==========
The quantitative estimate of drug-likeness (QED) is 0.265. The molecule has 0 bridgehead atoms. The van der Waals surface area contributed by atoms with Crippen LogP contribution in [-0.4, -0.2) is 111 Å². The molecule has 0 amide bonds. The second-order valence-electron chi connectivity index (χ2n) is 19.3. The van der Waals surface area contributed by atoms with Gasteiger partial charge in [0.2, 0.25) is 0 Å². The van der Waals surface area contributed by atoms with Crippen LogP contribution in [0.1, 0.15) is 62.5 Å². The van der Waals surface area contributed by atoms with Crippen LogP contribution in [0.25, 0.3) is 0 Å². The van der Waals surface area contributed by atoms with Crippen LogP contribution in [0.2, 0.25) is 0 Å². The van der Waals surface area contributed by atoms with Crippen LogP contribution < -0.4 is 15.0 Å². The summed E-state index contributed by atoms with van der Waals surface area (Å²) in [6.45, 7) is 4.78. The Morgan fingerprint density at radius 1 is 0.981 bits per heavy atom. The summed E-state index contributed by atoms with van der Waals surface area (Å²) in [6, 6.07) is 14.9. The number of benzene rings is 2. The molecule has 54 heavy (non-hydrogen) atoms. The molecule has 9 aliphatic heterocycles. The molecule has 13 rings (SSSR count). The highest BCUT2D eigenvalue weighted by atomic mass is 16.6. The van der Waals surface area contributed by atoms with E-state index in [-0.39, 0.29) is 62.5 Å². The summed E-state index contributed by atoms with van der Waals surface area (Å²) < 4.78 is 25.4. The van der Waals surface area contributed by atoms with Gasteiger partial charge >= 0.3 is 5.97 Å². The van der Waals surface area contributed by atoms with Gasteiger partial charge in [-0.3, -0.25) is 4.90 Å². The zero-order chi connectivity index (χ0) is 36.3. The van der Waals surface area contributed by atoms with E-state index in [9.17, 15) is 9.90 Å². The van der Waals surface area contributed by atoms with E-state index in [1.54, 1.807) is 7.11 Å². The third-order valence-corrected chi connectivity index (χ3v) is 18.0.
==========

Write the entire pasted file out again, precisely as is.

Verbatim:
The quantitative estimate of drug-likeness (QED) is 0.265. The molecule has 0 bridgehead atoms. The van der Waals surface area contributed by atoms with Crippen LogP contribution in [-0.4, -0.2) is 111 Å². The molecule has 0 amide bonds. The second-order valence-electron chi connectivity index (χ2n) is 19.3. The van der Waals surface area contributed by atoms with Gasteiger partial charge in [0.2, 0.25) is 0 Å². The van der Waals surface area contributed by atoms with Crippen LogP contribution in [0.1, 0.15) is 62.5 Å². The van der Waals surface area contributed by atoms with Crippen LogP contribution in [0.25, 0.3) is 0 Å². The van der Waals surface area contributed by atoms with Crippen LogP contribution in [0.2, 0.25) is 0 Å². The van der Waals surface area contributed by atoms with Crippen LogP contribution < -0.4 is 15.0 Å². The summed E-state index contributed by atoms with van der Waals surface area (Å²) in [6.45, 7) is 4.78. The Morgan fingerprint density at radius 1 is 0.981 bits per heavy atom. The summed E-state index contributed by atoms with van der Waals surface area (Å²) in [6, 6.07) is 14.9. The number of benzene rings is 2. The molecule has 54 heavy (non-hydrogen) atoms. The molecule has 9 aliphatic heterocycles. The molecule has 13 rings (SSSR count). The highest BCUT2D eigenvalue weighted by atomic mass is 16.6. The van der Waals surface area contributed by atoms with E-state index in [-0.39, 0.29) is 62.5 Å². The summed E-state index contributed by atoms with van der Waals surface area (Å²) < 4.78 is 25.4. The van der Waals surface area contributed by atoms with Gasteiger partial charge >= 0.3 is 5.97 Å². The van der Waals surface area contributed by atoms with Gasteiger partial charge in [-0.3, -0.25) is 4.90 Å². The zero-order chi connectivity index (χ0) is 36.3. The van der Waals surface area contributed by atoms with E-state index in [9.17, 15) is 9.90 Å². The van der Waals surface area contributed by atoms with E-state index in [1.54, 1.807) is 7.11 Å². The third-order valence-corrected chi connectivity index (χ3v) is 18.0.